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  • Western students gearing up for their first day at the Vindolanda site

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Vindolanda Field School

 

Introduction

This program will be an intense and very rewarding five-week experience for university students each summer. It is designed for motivated students of archaeology, Classics and history with some previous knowledge of the Roman world. No prior excavation experience is required as the archaeology component will provide in-depth field training. Ideally, the participants will be highly motivated individuals who seek a deeper knowledge of the Roman world, field archaeology, and current research tools for understanding the past through history and archaeology.

A primary goal of the field school is for students to gain an appreciation for combining historical and archaeological material to further our understanding of past cultures. The focus of the archaeological component will be the site at Vindolanda and daily participation in all aspects of the project: excavation, survey of buildings and landscape, finds processing (ceramic and bone washing, environmental sampling), and data recording (stratigraphic context sheets, photography, section/plan drawing, etc.). An in-depth understanding of the archaeology at Vindolanda will be supplemented with trips to other sites and visits to active excavations around the north of Britain. The historical component will focus on the history of the Roman period in Britain with particular emphasis on the northern frontier and the role of soldiers and civilians within the province. The historical aspect of training will be achieved through evening lectures, field trips, on-site discussions and student presentations.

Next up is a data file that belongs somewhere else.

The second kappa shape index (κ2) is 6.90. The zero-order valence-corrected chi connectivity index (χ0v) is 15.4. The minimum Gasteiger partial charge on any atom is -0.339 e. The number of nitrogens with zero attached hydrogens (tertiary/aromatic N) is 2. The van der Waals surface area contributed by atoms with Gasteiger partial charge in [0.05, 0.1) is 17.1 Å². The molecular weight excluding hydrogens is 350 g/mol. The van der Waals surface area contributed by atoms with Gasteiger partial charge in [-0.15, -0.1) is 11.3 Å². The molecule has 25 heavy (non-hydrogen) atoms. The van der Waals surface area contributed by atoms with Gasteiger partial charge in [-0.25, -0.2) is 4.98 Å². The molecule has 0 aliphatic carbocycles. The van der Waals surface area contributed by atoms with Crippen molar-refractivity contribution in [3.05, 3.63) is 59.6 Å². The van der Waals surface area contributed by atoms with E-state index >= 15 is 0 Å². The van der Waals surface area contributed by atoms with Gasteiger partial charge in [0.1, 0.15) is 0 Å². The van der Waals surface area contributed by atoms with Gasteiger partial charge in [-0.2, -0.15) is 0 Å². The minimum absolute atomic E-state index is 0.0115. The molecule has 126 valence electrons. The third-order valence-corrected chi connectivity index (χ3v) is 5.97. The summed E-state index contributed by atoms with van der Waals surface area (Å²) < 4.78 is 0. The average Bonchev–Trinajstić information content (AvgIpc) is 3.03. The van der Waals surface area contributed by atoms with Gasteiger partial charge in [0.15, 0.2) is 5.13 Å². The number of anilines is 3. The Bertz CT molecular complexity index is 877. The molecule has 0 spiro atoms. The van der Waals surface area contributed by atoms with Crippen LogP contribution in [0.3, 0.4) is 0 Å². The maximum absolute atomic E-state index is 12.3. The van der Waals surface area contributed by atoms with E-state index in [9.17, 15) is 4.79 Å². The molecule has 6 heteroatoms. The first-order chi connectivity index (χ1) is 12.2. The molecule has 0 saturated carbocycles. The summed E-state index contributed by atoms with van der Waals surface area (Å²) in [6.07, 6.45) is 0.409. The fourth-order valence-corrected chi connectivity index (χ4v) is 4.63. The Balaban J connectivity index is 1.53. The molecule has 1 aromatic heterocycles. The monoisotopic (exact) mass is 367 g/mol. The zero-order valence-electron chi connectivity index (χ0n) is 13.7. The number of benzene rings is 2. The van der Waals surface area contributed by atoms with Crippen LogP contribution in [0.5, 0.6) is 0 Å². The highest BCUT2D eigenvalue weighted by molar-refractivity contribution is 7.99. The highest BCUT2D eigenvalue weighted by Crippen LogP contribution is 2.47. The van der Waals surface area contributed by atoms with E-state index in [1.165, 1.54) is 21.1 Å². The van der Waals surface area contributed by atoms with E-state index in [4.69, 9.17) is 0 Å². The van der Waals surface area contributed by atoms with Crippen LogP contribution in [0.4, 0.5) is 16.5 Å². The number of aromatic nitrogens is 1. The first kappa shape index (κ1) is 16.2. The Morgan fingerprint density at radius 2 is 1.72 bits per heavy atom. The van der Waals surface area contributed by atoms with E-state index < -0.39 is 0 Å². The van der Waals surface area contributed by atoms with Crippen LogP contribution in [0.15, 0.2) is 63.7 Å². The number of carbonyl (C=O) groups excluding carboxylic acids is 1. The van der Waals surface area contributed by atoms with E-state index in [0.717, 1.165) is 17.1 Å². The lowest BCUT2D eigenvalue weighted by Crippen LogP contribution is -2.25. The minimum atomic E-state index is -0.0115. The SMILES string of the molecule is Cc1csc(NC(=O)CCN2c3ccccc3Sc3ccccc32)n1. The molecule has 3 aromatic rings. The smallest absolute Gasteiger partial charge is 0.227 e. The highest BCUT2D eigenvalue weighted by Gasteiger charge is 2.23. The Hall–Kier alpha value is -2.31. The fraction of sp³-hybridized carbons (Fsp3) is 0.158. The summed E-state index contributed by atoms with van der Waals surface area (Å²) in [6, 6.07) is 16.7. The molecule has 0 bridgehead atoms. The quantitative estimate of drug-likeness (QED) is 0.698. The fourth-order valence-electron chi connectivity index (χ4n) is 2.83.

For more information please visit the Vindolanda Field School website.

History of Vindolanda

The site of Vindolanda was first inhabited by the Roman army in around AD 85, after the Roman general Agricola consolidated the northern frontier of the province Britannia along what is now called the ‘Stanegate’ road. This border region consisted of small forts manned by auxiliary cohorts (non-citizen units) of the Roman army and a system of signal towers to monitor activity in the newly conquered area. Vindolanda was continually inhabited by the Roman army for over three-hundred years, with only brief periods of abandonment when military units shifted locations. This occupation resulted in a series of at least nine forts and military settlements built on the same site, creating a rich stratigraphic record of Roman settlement on the site. The first five occupation periods, dating from ca. AD 85-130, are all preserved in anaerobic soil conditions (lack of oxygen) and have preserved the timber remains of structures, as well as extraordinary artefacts not typically visible in the archaeological record such as wooden writing tablets and thousands of leather shoes. The remains of the stone forts built and refurbished on the site between ca. AD 150 and 300 show the varying construction techniques used by the military in fort walls, houses, workshops and bathhouses. Occupation continued at Vindolanda even after the Roman army abandoned Britain in ca. AD 410. The last few field seasons have concentrated on the nature of settlement in the 5th and 6th centuries AD, showing that the site was re-organized and occupied by a small group of individuals, who utilized the existing structures and fort spaces in new ways. Part of the current research program of The Vindolanda Trust will now focus on investigations in a field to the north of the site, where Roman settlement seems to have concentrated in the earliest periods of occupation. The Vindolanda Field School will work in this northern area alongside volunteer excavators and professional archaeologists from the Vindolanda team.